The buzzword in behavioral economics (consumer psychology) is "branding". Create your own brand. You want your brand to exude a) confidence b) reliability and c) relevance. It doesn't matter what your line of work is - a brand allows you to branch out in all sorts of directions.
But first, get your brand set up and going. I recommend starting with your name.
1. Get a domain name.
Now if your name is John Smith, that might be a little tough. But get a domain name that somehow contains at least part of your name. If someone else owns your name, you can look in the whois.net directory to see if the owner's contact information is listed. Just keep in mind that when someone knows you want something, the price usually goes up.
If your name is seriously taken (again, John Smith), see if you can take your last name and add "Group," "Corporation," anything that implies that you are an entity.
A suggestion: Before purchasing a domain name, Google your name (or business name) and see who is associated with it, or if that name is taken. See if there is a Twitter account (www.twitter.com) with that name already. The goal is to have a brand name that has "available space"—meaning that someone hasn't snagged it already.
Also, keep in mind that domain names of one word or two words are easier for people to remember than domain names of three words or more.
2. Get an email address with your domain name. Or at least an email address with your name.
Kermit@KermitMuppet.com is a good email address. Iluvmydog@blah.com is not a good email address. It says nothing about who you are, and it looks unprofessional. Don't get me wrong, I love my dogs too, but I don't put it in my email address.
Don't use "mail@" at the beginning of your email address. Junk mail filters usually toss those emails.
3. Put something up on that website.
Don't be shy. Although hiring a web designer can give you an edge, in the meantime there are simple, free ways to put content up. Look for a free web design template online. Or ask a teenager. They can probably get a website set up for you in 15 minutes. Now start putting stuff on that site. Start a blog where you comment on articles you've read that relate to your business.
4. Get a good headshot.
You need an updated picture of yourself. Quit using your Bar Mitzvah photo. You're 30. And if you are, ahem, folliculary challenged, quit using a photo of yourself from when you had hair. Because if a person's only frame of reference is an old photo, when meet you in person the first thing they will think is "Where did all his hair go?" rather than "He looks like a confident guy."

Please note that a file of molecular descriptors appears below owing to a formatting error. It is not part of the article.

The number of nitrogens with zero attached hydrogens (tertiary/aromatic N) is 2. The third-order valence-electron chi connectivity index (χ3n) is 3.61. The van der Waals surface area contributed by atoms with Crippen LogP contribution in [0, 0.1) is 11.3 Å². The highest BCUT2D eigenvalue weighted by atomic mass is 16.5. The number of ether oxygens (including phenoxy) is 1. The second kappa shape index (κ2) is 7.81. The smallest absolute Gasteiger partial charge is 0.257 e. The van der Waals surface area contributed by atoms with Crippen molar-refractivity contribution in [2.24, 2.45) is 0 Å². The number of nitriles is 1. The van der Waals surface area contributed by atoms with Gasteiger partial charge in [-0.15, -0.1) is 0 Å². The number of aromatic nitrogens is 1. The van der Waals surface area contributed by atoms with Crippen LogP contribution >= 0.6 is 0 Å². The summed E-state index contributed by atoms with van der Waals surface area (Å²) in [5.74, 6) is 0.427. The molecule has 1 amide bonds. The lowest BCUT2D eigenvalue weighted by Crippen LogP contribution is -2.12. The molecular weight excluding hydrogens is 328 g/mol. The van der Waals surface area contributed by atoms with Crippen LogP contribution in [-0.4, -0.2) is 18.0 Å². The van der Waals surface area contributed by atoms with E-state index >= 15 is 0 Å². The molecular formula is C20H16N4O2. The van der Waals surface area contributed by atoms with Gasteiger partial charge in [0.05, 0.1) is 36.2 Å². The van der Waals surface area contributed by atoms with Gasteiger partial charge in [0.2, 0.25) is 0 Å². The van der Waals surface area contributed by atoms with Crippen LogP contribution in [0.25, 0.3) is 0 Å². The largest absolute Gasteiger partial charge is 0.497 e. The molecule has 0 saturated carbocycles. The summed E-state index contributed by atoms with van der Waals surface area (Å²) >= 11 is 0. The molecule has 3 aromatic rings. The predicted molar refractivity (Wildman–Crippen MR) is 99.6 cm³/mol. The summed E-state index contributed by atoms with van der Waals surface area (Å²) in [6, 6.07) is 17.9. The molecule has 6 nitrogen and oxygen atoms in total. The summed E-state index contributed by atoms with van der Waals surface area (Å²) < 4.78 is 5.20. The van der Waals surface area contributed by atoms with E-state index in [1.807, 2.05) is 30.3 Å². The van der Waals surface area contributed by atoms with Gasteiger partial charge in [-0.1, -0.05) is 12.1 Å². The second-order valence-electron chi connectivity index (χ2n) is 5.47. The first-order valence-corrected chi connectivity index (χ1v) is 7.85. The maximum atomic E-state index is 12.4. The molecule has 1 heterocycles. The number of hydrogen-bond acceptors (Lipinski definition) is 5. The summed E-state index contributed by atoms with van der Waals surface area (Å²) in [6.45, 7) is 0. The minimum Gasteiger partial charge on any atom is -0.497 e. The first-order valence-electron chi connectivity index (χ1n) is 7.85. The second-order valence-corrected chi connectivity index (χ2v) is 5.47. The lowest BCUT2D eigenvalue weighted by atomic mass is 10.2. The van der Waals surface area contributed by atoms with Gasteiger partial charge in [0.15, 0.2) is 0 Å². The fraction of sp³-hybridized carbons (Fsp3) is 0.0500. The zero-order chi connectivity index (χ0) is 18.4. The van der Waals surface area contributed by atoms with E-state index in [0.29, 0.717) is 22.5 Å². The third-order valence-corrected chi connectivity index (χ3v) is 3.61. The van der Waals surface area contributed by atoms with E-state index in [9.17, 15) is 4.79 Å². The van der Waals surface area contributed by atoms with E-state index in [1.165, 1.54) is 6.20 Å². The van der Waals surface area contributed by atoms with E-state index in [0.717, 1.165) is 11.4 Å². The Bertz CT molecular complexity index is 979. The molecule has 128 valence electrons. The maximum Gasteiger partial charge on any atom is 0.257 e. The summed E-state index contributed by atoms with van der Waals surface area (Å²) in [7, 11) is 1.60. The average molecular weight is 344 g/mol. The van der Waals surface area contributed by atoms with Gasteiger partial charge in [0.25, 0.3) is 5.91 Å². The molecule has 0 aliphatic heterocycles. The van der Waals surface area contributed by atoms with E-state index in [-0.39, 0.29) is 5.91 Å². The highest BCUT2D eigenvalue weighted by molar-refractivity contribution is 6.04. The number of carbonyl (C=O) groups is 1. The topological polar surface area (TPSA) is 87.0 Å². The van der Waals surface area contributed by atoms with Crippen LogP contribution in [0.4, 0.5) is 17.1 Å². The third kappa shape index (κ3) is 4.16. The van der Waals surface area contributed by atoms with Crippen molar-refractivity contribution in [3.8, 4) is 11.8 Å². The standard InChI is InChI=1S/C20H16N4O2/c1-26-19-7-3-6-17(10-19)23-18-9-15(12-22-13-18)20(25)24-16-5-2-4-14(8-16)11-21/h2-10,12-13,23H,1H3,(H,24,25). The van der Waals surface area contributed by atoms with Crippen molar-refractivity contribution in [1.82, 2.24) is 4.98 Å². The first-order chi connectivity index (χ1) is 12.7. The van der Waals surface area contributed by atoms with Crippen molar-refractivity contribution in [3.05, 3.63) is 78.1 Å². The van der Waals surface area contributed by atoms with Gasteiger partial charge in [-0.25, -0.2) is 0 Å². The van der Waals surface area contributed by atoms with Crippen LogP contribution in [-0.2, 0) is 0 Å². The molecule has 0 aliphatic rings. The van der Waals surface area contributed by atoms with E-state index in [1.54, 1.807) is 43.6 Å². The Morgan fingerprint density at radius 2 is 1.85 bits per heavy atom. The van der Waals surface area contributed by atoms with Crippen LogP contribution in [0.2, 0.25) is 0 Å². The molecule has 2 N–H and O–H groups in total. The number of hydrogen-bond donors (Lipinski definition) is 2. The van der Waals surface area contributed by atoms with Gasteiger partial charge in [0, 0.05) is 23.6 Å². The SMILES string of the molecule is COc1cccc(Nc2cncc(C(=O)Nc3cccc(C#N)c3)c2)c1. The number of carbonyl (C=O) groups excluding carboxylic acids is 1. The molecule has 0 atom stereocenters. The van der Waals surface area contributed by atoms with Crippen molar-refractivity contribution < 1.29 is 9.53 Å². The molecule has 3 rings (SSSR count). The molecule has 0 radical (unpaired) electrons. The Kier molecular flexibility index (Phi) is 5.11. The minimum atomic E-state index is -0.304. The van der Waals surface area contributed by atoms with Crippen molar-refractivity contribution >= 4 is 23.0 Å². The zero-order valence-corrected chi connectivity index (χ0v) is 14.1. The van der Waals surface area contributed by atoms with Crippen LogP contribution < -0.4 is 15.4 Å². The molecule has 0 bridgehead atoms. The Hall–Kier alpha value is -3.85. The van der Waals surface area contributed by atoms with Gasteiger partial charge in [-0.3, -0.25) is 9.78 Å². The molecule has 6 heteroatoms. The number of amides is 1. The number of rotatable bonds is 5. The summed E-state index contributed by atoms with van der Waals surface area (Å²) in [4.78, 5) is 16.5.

If you're not sure what you should wear for a headshot (a photo from your shoulders up), lean towards professional clothing. Avoid wearing stripes, patterns, or white (except if it's a white dress shirt). You usually can't go wrong with a dark neutral suit (navy, charcoal gray), a white shirt and a red. People connect the color red with confidence and power. So get your red on.
5. Get some business cards.
Use both the front and back of your business card. Make sure you put your website name on there, even if your website has just started up. Putting your headshot on your business card also helps. People are less likely to throw out marketing materials (and the like) if there is a photo of someone on it. Why? Because people feel bad throwing someone out. Even if it's just a headshot of them. Really.
A pretty reasonably priced site for printing your own stuff is www.vistaprint.com. Go to www.retailmenot.com to see what discounts are available for VistaPrint.
6. Set up social media accounts.
In step 1, you checked to see if your name (or business name) was available on Twitter. Start "following" some people. Then start retweeting people's posts. Then start tweeting your own posts. (See my article "The 3 Reasons Why People Unfollow You on Twitter" to find out what not to tweet. After mastering Twitter, work your way up to a Facebook fan page. Baby steps, baby steps. Eventually get your blog, Twitter account, Facebook fan page, etc. all linked together. You post on one, the post then goes to all your social media accounts. (Again, ask a teenager for help with this. They really do know everything.)
Remember, start with your name as your brand and move on from there. These tips for creating a brand apply to everyone, regardless of what you do for a living. Remember, everything begins somewhere.
Copyright 2011 Sarkis Media LLC
Dr. Sarkis is not affiliated with the websites mentioned.